"Be assured of this: God has made this Jesus, whom you crucified, both Lord and Savior" (Acts 2:36).
In this life, the assurance you have that Jesus is your Saviour is Jesus is your Lord.

He either becomes King of your life during this present life or He is not your Savior from death and Giver of everlasting life.

Jesus died that you might live.

But not all sinners want Jesus as Lord and Savior of their lives.


Jezebel's Death Pictures God's Final and Righteous Judgment toward Sinners

Jezebel is a picture of the wicked who die outside of Christ.

The name Jezebel means "chaste or pure," but like every person created by God to be free from evil, Jezebel is one who turns from God and lives licentiously, immorally, and selfishly.

Jezebel is a picture of one who lives independent of God (see Revelation 2:20).

The way God's judgment fell on Jezebel at her first death is a type or picture of God's righteous judgment on all who are turned over to everlasting death on the day of judgment.

You can read how Jezebel died in II Kings 9:30-37.
"But when they went out to bury her, they found nothing except her skull, her feet, and her hands."
The only thing left after the dogs had consumed Jezebel's body in the streets were the crown of her head, her two hands, and her feet.

The very places that Jesus bled on the cross.

A sinner experiences death as the righteous judgment from God, or a sinner will find that the judgment of death "passes over" because the Lamb has given His life (eg 'bled') in place of the sinner (e.g. "as the sinner's Substitute').

Or to put it succinctly:
The everlasting Messiah dies in the place of sinners or sinners die an everlasting death themselves.
The difference between the two potential destinies of sinners - everlasting life or everlasting death - is determined by the sinner's embrace of the Lamb of God.
"Kiss His Son, or God will be angry and your way will lead to destruction" (Psalm 2:12).
"And into the eternal city will be brought...only those whose names are written in the Lamb's book of life" (Revelation 2:27).

The Wicked Will Be Erased from Memory

After Jezebel died, the Bible says "No one was able to say, 'This is Jezebel" (II Kings 9:37).

There was no memory of her. There was no memorial to her. There were no remnants of her except those pieces that are a reminder of the death of Jesus (e.g. "the skull, the hands, the feet").

Jezebel was gone.

So too, very soon, the wicked will go the way of Jezebel.
"A little while, and the wicked will be no more; though you look for them, they will not be found" (Psalm 37:10).
Jesus or Jezebel.

Both deaths represent the two different and ultimate ends for sinners.

One death brings life; the other death brings shame, contempt, and the loss of identity.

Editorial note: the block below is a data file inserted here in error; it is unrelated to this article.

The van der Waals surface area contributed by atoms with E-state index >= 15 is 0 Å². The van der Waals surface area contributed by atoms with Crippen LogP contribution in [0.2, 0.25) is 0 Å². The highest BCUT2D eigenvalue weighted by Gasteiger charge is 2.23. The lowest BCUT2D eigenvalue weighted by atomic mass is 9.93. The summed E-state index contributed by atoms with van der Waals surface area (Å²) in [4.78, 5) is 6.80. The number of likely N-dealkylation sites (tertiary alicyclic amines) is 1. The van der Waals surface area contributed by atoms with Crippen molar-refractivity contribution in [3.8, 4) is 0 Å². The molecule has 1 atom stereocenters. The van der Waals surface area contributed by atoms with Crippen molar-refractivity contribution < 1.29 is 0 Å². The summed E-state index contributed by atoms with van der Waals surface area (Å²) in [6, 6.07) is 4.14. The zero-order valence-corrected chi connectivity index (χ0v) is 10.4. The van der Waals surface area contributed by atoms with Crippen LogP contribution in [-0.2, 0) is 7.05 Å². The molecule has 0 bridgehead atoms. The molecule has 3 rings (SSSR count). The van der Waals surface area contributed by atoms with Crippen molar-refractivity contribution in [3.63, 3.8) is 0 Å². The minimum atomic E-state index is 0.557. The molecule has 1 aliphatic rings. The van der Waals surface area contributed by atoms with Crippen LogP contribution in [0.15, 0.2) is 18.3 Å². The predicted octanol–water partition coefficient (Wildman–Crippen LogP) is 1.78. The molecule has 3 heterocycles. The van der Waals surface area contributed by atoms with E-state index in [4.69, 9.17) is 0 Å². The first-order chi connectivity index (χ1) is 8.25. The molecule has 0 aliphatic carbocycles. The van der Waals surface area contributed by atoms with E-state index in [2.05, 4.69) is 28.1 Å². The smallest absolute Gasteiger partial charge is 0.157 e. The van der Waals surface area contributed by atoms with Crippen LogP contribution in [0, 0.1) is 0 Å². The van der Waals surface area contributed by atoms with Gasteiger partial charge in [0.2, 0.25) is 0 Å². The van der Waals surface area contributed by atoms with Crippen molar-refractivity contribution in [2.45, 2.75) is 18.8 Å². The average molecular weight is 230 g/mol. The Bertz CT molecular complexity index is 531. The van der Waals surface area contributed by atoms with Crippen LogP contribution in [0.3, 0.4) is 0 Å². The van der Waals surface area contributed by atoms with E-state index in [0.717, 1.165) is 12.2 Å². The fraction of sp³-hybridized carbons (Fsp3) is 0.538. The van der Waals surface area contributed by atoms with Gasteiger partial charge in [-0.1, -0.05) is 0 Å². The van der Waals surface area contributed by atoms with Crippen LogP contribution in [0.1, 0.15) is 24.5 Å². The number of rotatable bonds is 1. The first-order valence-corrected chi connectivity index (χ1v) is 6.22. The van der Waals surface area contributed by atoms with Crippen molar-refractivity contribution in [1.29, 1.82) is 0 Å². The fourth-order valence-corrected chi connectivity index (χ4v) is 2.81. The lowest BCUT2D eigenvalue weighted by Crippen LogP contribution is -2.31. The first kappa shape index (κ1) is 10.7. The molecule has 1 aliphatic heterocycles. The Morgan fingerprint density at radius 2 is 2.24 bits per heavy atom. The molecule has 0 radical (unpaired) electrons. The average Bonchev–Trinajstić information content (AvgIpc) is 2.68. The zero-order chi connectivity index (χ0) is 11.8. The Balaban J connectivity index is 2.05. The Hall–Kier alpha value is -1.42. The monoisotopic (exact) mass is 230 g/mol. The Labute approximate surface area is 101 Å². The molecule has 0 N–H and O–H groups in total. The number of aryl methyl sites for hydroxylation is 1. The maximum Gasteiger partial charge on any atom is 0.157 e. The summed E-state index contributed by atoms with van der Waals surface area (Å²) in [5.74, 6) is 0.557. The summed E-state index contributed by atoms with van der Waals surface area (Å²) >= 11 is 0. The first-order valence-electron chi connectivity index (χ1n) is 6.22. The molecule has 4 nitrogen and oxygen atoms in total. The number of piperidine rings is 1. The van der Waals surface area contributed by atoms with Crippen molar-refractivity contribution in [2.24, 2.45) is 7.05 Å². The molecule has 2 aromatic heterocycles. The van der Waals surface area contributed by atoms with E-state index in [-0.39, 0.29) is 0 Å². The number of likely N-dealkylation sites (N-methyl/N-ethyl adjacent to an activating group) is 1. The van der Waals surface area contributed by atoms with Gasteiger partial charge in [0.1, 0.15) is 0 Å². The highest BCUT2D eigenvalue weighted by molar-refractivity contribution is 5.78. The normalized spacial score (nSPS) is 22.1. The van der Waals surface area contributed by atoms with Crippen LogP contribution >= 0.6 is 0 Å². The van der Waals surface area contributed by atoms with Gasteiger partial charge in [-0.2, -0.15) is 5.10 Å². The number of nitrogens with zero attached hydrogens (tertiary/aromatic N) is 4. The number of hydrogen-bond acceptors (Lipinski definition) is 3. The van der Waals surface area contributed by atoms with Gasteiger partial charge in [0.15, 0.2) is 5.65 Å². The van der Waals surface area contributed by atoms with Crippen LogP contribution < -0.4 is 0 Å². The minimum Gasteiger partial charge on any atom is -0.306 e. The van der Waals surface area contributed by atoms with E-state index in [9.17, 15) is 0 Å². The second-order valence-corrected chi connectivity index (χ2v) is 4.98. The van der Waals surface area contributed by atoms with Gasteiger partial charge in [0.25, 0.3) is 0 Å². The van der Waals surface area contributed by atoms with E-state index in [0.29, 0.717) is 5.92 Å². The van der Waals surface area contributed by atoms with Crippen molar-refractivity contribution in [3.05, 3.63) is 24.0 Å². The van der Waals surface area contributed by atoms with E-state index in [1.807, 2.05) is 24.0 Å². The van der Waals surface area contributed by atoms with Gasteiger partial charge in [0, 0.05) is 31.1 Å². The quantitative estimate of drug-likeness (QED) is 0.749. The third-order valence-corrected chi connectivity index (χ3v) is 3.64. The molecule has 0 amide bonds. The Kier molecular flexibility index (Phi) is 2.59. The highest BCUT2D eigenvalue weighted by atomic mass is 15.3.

"For God so loved this world, that He gave His only Son, that whoever believes in Him, will not perish, but have everlasting life" (John 3:16). 

9 comments:

Christiane said...

From an ancient Christian prayer spoken before the reading from the Holy Gospels:

“. . . You are the life of us all, the salvation of us all, the hope of us all, the healing of us all, and the resurrection of us all.”

Anonymous said...

the flogging would have caused his back to bleed.

Wade Burleson said...

Anonymous,

Valid point. I was thinking more in terms of bleeding "on the cross," dying at 3:00 pm - the same hour, on the same day as the Passover lamb (Abib 14).

Rex Ray said...

Wade,

Your comment said you were thinking more in terms of bleeding “on the cross”, but you post said, “...He bled in four places”. Actually, since both feet were bleeding, he bled in five places.

The first blood on the cross would be when he carried it on his back, which Anonymous said was bleeding.

While I’m nick picking your great post:
1. You said the Hebrews escaped to the Promise Land. At first, they didn’t escape; they were told to leave. “Pharaoh sent for Moses...”Get out!...take the rest of the Israelites...bless me as you leave...” (Exodus 12:31-32) After Pharaoh changed his mind, the Red Sea made him wish he hadn’t.

2. “Jesus died as a substitution for human [ETERNAL] death.”

3. “Jesus died was to demonstrate [FULFILL] God’s love for us.”

“As Christians, we are to wait for Him to execute righteous judgment on the wicked.”

That seems what our government is doing when it comes to stop the slaughter of children in schools, churches, etc.

Well, God gave us a brain. When our service starts, all doors except the main door are locked. (They can be opened from the inside). Our church has several men carrying concealed guns. One of them watches the main door.

Today, my brother-in-law, added another plan. Their people are trained if they hear a shot, they are to get under pews and lay on the floor, because there’s going to be a ‘shootout’ that won’t last long.

Christiane said...

When I look at a crucifix, all I see is love, self-sacrificing love. And the pathos of it makes me mourn my own part in His suffering.


















Rex Ray said...

Christiane,

Jesus suffered on the Cross, but that’s not what killed him. The pain that turned his blood to water was caused by: “My God, My God, why have you forsaken me?”

It was an honest question because he did not know his Father would desert him.

“The time is coming…when you will be scattered , each one going his own way, leaving me alone. Yet I am not alone because the Father is with me.” (John 16:32)

God could only answer with tears.

That’s how much God loves us. Glory!

Christiane said...

Hello REX RAY,
my friend, please pray for better times in our land, I can't stop weeping over the dead children

As to the mystery of the Cross:
because I am from a strong 'Trinitarian' background, I believe that God, in the second Person, IS the Holy Lamb of God and that Jesus Christ, fully God and fully human, died on the Cross willingly out of love to save us. Those words 'why have You forsaken me' is a cry from the Old Testament Psalm 22, which is not only lamentation, but something far more and much deeper into our faith, and it ends honoring the trust of our human kind in our Creator. What happened on that Cross, we will never know the full meaning. But I think it all came about through love and not 'wrath'. Only love.

Rex Ray said...

Christiane,

Yes, we’ll never know on earth all there is to know about Calvary, but heaven is coming. Someone said man’s purpose on earth was to know more about God so we will enjoy Him more in heaven.

I believe Jesus didn’t want to die so much he sweat drops of blood in agony praying to his Father for another way. (Luke 22:44)

Just as Abraham withheld from his son what the sacrifice was (“God will provide”) to spare his son of agony until the last moment, I believe God withheld the knowledge from his Son that he would be alone on the Cross because when He became our sin, God could not comfort him with his presence.